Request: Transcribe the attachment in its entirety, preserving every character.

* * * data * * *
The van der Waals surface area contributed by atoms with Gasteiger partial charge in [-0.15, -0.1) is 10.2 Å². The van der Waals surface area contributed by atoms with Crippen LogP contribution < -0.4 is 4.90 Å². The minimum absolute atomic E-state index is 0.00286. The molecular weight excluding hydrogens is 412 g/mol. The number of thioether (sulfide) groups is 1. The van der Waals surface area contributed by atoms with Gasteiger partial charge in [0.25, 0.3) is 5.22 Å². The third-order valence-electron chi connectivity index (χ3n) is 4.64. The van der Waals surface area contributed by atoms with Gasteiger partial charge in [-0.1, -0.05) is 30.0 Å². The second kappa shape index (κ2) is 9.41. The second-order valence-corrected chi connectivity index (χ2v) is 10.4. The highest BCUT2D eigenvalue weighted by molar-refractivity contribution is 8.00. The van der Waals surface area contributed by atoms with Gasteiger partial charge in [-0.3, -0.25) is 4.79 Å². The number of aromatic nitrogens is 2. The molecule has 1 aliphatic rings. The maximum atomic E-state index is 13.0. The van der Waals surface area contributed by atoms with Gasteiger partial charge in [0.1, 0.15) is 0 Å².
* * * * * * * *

The van der Waals surface area contributed by atoms with Gasteiger partial charge in [-0.15, -0.1) is 10.2 Å². The van der Waals surface area contributed by atoms with Crippen LogP contribution < -0.4 is 4.90 Å². The minimum absolute atomic E-state index is 0.00286. The molecular weight excluding hydrogens is 412 g/mol. The number of thioether (sulfide) groups is 1. The van der Waals surface area contributed by atoms with Gasteiger partial charge in [0.25, 0.3) is 5.22 Å². The third-order valence-electron chi connectivity index (χ3n) is 4.64. The van der Waals surface area contributed by atoms with Gasteiger partial charge in [-0.1, -0.05) is 30.0 Å². The second kappa shape index (κ2) is 9.41. The second-order valence-corrected chi connectivity index (χ2v) is 10.4. The highest BCUT2D eigenvalue weighted by molar-refractivity contribution is 8.00. The van der Waals surface area contributed by atoms with Gasteiger partial charge in [-0.3, -0.25) is 4.79 Å². The number of aromatic nitrogens is 2. The molecule has 1 aliphatic rings. The maximum atomic E-state index is 13.0. The van der Waals surface area contributed by atoms with Gasteiger partial charge in [0.1, 0.15) is 0 Å².